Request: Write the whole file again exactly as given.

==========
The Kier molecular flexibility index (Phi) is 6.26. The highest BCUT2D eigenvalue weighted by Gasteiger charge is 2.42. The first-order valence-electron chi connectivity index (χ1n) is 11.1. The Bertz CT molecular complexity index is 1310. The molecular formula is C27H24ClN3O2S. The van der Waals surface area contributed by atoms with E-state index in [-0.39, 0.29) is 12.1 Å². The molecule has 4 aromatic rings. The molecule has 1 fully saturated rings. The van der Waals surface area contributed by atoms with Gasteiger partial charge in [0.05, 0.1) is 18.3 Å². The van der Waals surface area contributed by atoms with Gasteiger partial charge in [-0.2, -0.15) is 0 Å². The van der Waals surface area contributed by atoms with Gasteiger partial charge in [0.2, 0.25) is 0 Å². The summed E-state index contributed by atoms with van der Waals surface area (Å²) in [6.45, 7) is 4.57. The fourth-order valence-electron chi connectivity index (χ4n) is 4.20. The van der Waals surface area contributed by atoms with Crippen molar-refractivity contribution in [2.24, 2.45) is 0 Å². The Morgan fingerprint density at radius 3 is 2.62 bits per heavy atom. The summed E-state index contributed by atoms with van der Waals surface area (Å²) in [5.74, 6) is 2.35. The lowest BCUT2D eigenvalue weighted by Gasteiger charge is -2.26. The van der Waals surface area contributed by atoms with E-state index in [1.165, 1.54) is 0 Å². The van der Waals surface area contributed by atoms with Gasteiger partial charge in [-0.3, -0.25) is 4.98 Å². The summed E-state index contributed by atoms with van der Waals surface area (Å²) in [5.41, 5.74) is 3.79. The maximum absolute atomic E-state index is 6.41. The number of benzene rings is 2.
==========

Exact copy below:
The Kier molecular flexibility index (Phi) is 6.26. The highest BCUT2D eigenvalue weighted by Gasteiger charge is 2.42. The first-order valence-electron chi connectivity index (χ1n) is 11.1. The Bertz CT molecular complexity index is 1310. The molecular formula is C27H24ClN3O2S. The van der Waals surface area contributed by atoms with E-state index in [-0.39, 0.29) is 12.1 Å². The molecule has 4 aromatic rings. The molecule has 1 fully saturated rings. The van der Waals surface area contributed by atoms with Gasteiger partial charge in [0.05, 0.1) is 18.3 Å². The van der Waals surface area contributed by atoms with Gasteiger partial charge in [-0.2, -0.15) is 0 Å². The van der Waals surface area contributed by atoms with Gasteiger partial charge in [0.2, 0.25) is 0 Å². The summed E-state index contributed by atoms with van der Waals surface area (Å²) in [6.45, 7) is 4.57. The fourth-order valence-electron chi connectivity index (χ4n) is 4.20. The van der Waals surface area contributed by atoms with Crippen molar-refractivity contribution in [2.24, 2.45) is 0 Å². The Morgan fingerprint density at radius 3 is 2.62 bits per heavy atom. The summed E-state index contributed by atoms with van der Waals surface area (Å²) in [5.74, 6) is 2.35. The lowest BCUT2D eigenvalue weighted by Gasteiger charge is -2.26. The van der Waals surface area contributed by atoms with E-state index in [1.165, 1.54) is 0 Å². The van der Waals surface area contributed by atoms with Gasteiger partial charge in [-0.3, -0.25) is 4.98 Å². The summed E-state index contributed by atoms with van der Waals surface area (Å²) in [5.41, 5.74) is 3.79. The maximum absolute atomic E-state index is 6.41. The number of benzene rings is 2.